Deep Dive into Creating High Performing Win-Back Campaigns

two women hugging, denoting an email win-back campaigns

What exactly is a win-back email? It’s an email sent to inactive subscribers — someone who has engaged with your company in the past (purchased, opened emails, etc.) but for some reason or another, have stopped doing so for a predetermined period of time.

If you’re not sending a win-back campaign than you’re leaving money on the table. Why do I say that? Because according to a 2017 benchmark report, companies with an average order size of $100 to $200 had an average revenue per recipient of $.84.

win-back campaign
So it goes to show you, sending a win-back email is worth it.

If you’ve never sent a win-back email then you might have some questions. Maybe you don’t know how to define a win-back customer for your business or what a good subject line looks like. I’m here to help.

We took a look at all our win-back emails sent in Q2 of 2017 and analyzed them to see what the best performing win-back campaigns were doing.

Before we get into breaking down the emails, let’s talk about how to define a win-back customer.

How to define a “win-back” customer

Like I said above, a win-back customer is someone who has engaged in the past but not for some time.

So, how long should you wait? Should the messaging differ from those who have purchased and those who simply clicked? All great questions.

And the answer— it depends.

Defining inactive customers depends on your industry and the types of products you sell. Are you selling beauty products, furniture, monthly subscriptions, or electronics? What you sell will determine what qualifies as inactive.

Start by defining your customer’s buyer cycle and determine the frequency at which you can expect customers to buy. For example, If you sell furniture, you’d expect customers to purchase a lot less frequently than a store that sells clothing.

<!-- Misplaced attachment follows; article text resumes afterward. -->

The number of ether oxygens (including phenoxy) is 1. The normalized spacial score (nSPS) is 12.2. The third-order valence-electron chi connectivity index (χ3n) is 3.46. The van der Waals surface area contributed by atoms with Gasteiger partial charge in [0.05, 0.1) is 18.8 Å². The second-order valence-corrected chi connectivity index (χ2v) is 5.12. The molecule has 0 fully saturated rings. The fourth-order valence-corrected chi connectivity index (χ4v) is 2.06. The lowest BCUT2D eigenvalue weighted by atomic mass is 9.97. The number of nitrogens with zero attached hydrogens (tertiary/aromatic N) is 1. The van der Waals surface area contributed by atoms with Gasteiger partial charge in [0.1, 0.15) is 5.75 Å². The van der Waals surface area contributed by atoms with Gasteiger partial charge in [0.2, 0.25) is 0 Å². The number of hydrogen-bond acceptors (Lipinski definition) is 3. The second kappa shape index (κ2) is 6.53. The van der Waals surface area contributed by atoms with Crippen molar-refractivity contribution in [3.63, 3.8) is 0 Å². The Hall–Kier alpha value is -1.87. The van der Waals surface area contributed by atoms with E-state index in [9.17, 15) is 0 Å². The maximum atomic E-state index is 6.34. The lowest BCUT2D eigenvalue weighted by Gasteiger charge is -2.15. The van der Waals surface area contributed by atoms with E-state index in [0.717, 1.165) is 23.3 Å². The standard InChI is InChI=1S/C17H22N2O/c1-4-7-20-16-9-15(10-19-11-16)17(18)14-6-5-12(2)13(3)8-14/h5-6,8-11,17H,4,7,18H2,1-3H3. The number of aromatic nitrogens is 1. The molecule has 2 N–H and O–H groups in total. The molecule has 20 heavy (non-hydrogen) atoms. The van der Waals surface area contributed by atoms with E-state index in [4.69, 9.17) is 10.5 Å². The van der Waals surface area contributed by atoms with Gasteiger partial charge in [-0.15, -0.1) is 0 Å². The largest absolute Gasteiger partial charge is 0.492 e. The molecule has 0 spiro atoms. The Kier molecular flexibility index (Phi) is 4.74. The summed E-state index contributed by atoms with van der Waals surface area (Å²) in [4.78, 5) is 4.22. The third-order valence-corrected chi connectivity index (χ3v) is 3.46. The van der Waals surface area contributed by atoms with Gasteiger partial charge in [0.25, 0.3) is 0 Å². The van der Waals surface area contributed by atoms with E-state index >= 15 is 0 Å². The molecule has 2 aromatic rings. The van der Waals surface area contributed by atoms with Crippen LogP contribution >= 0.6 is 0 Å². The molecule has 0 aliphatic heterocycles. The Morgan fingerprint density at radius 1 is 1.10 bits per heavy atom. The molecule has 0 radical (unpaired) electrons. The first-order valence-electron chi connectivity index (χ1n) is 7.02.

If you’re just getting started with a win-back series, you might want to experiment with the amount of time you use as a threshold. To learn more, check out this great post on when to send your win-back series.

Now that you have an idea on when to send your win-back campaign, let’s take a look at constructing the email. Let’s start with subject lines.

Subject lines

Since these customers haven’t engaged with your company in a long time, you’re going to have a tougher time getting them to open.

To give you an idea of win-back open rates, our average open rate among all win-back campaigns in our 2017 Q2 dataset is 32.09%. This is a pretty good open rate considering they’re emails sent to unengaged subscribers.

At first look, I noticed that a lot of the top performers include “it’s been awhile” in their subject lines. So I did some digging and found that subjects lines that included “it’s been awhile” received an open rate of 35% (4% higher than our average).

Subject Line Open rate
It’s been awhile 35%
We miss you 30.29%
Discount included 27.90%

While the other two subject lines performed slightly below the average, anything above 20% I would consider a solid open rate. Picking a subject line should never be one and done. A/B testing your subject line is a smart idea to increase your open rates.

Now that you know what to say in your subject line, you might be wondering how many emails you should send.

Number of emails